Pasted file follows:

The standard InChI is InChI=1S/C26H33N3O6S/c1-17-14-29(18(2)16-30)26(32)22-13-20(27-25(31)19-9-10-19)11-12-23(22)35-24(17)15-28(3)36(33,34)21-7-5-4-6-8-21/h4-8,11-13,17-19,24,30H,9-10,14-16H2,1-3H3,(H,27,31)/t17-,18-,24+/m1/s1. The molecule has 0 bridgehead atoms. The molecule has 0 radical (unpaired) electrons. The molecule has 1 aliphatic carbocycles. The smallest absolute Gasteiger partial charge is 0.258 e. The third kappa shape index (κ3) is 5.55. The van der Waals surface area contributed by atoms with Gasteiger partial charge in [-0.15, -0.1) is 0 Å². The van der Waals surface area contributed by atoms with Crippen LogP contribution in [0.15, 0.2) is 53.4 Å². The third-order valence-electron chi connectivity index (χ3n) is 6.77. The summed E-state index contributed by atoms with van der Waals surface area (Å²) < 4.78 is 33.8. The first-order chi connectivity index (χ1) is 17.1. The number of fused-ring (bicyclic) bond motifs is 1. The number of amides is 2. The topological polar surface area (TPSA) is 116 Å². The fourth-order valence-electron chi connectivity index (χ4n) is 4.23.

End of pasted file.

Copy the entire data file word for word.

The standard InChI is InChI=1S/C26H33N3O6S/c1-17-14-29(18(2)16-30)26(32)22-13-20(27-25(31)19-9-10-19)11-12-23(22)35-24(17)15-28(3)36(33,34)21-7-5-4-6-8-21/h4-8,11-13,17-19,24,30H,9-10,14-16H2,1-3H3,(H,27,31)/t17-,18-,24+/m1/s1. The molecule has 0 bridgehead atoms. The molecule has 0 radical (unpaired) electrons. The molecule has 1 aliphatic carbocycles. The smallest absolute Gasteiger partial charge is 0.258 e. The third kappa shape index (κ3) is 5.55. The van der Waals surface area contributed by atoms with Gasteiger partial charge in [-0.15, -0.1) is 0 Å². The van der Waals surface area contributed by atoms with Crippen LogP contribution in [0.15, 0.2) is 53.4 Å². The third-order valence-electron chi connectivity index (χ3n) is 6.77. The summed E-state index contributed by atoms with van der Waals surface area (Å²) < 4.78 is 33.8. The first-order chi connectivity index (χ1) is 17.1. The number of fused-ring (bicyclic) bond motifs is 1. The number of amides is 2. The topological polar surface area (TPSA) is 116 Å². The fourth-order valence-electron chi connectivity index (χ4n) is 4.23.